The Medium/Message vs Message/Medium discussion.

Leading on from the last post, can we ever have self-portraits on social media, is a response to question that never goes away:

Is the medium the message, or is the message the medium?

Kate Losse

“The self is the message and the selfie is the medium”

Oxford University Press Bog, Jose van Dijck

“There is quite a difference in taste and message between selfies on various social media platforms”

He goes on to explain

Facebook selfies are ‘normal’, relaxed portraits

Instagram selfies are ‘stylised’ and ‘paint a desirable persona’

Snapchat selfies are a playful, fleeting image understood that it is not meant to last, or be referred to at a later time


Pamela Rutledge

A selfie is a ‘Self generated Self-portrait’ (is that not true for all self portraits?)

“We interpret a profile picture much more differently than a selfie. Profile pictures are meant to represent us…selfies communicate a transitory message at a single moment in time. We are more concerned with the context, the ‘what’s going on’ than the projection of identity”

So Rutledge comments that it is not so much your face that’s important – it’s the fact it is conforming or taking part in a social event or social practice that connects you to your peers. A self-portrait however does not concern itself with pre configured ideas or expectations, it is a description of oneself without the ties of social media and peer pressure, in the aim of exploring the true self – perhaps in ‘inner’, ‘private’ self through public, visible means.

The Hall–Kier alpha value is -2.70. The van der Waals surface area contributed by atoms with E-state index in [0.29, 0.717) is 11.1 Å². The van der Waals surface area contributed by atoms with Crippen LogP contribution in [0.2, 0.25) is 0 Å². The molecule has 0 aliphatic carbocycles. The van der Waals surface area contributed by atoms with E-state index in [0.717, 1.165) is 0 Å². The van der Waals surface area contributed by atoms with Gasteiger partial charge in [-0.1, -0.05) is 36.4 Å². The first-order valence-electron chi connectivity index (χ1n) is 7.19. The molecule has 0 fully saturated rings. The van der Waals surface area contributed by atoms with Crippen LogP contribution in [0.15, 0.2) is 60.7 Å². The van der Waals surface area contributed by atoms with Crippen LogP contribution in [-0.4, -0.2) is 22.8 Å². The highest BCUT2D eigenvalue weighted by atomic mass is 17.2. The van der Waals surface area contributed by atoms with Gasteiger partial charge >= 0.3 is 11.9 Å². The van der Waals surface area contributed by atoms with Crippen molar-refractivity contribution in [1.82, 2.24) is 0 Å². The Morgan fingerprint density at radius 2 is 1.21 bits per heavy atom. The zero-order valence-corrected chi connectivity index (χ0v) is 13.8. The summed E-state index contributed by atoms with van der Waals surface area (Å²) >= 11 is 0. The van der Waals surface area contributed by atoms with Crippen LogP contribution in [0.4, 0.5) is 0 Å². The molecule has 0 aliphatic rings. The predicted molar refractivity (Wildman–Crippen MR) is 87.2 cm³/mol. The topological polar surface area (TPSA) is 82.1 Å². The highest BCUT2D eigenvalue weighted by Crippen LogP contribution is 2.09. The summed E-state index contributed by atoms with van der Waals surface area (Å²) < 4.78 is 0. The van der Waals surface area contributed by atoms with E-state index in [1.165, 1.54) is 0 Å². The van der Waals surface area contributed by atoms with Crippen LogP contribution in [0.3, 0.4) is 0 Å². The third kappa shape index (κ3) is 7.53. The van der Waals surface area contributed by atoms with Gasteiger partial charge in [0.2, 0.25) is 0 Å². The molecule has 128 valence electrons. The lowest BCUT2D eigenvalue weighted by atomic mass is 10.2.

But can this fall foul of the intent vs impact discussion too?

If you upload a self-portrait to instagram and someone comments  ‘nice selfie’ has that self portrait become a selfie due to the context and you engaging in that environment even though you never meant for it to be a ‘selfie’?

Does it devalue your self-portrait? Does it change the semiotics of the image? Does social media have semiotics of it’s own? Pouted lips, a shot from above, smiling, not smiling all have their own meaning and signalling system amidst the selfie social media culture as shown in SelfieCity and it is all related to the area of the world which we are inhabiting.

So is the key to separating self-portraits from selfies lie in the medium? Is it other people’s comments and approval that make it so clearly a selfie rather than a self-portrait? Do we have to take control of our self-portrait, disengage from comments, block likes and just let the photograph exist as it is? Is that the only way we could ever truly have a non-selfie on Instagram?

Surely painters before us sought feedback on their self-portraits? Surely they took criticism on the pose, the colour, the accuracy of representation? Yet they are still self-portraits, aren’t they? They are according to the Oxford Dictionary definition because they are not photographs taken on mobile devices.

So is it therefore simply photographers that are stuck in this murky, catch 22 of self-representation and self-identity?


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